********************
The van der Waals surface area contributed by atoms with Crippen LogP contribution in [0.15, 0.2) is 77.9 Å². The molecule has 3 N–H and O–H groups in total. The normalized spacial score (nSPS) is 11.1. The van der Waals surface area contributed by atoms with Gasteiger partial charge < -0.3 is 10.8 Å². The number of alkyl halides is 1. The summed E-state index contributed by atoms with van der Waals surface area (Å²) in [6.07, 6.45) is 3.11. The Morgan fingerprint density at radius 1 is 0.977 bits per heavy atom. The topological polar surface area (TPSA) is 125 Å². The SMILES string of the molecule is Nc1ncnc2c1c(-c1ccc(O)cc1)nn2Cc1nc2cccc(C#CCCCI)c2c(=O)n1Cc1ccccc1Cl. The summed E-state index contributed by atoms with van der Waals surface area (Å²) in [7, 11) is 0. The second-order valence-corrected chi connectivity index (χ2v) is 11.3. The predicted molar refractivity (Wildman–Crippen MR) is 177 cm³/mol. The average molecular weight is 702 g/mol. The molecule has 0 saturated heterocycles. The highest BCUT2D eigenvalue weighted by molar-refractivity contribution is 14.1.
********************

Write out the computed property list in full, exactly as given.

The van der Waals surface area contributed by atoms with Crippen LogP contribution in [0.15, 0.2) is 77.9 Å². The molecule has 3 N–H and O–H groups in total. The normalized spacial score (nSPS) is 11.1. The van der Waals surface area contributed by atoms with Gasteiger partial charge < -0.3 is 10.8 Å². The number of alkyl halides is 1. The summed E-state index contributed by atoms with van der Waals surface area (Å²) in [6.07, 6.45) is 3.11. The Morgan fingerprint density at radius 1 is 0.977 bits per heavy atom. The topological polar surface area (TPSA) is 125 Å². The SMILES string of the molecule is Nc1ncnc2c1c(-c1ccc(O)cc1)nn2Cc1nc2cccc(C#CCCCI)c2c(=O)n1Cc1ccccc1Cl. The summed E-state index contributed by atoms with van der Waals surface area (Å²) in [7, 11) is 0. The second-order valence-corrected chi connectivity index (χ2v) is 11.3. The predicted molar refractivity (Wildman–Crippen MR) is 177 cm³/mol. The average molecular weight is 702 g/mol. The molecule has 0 saturated heterocycles. The highest BCUT2D eigenvalue weighted by molar-refractivity contribution is 14.1.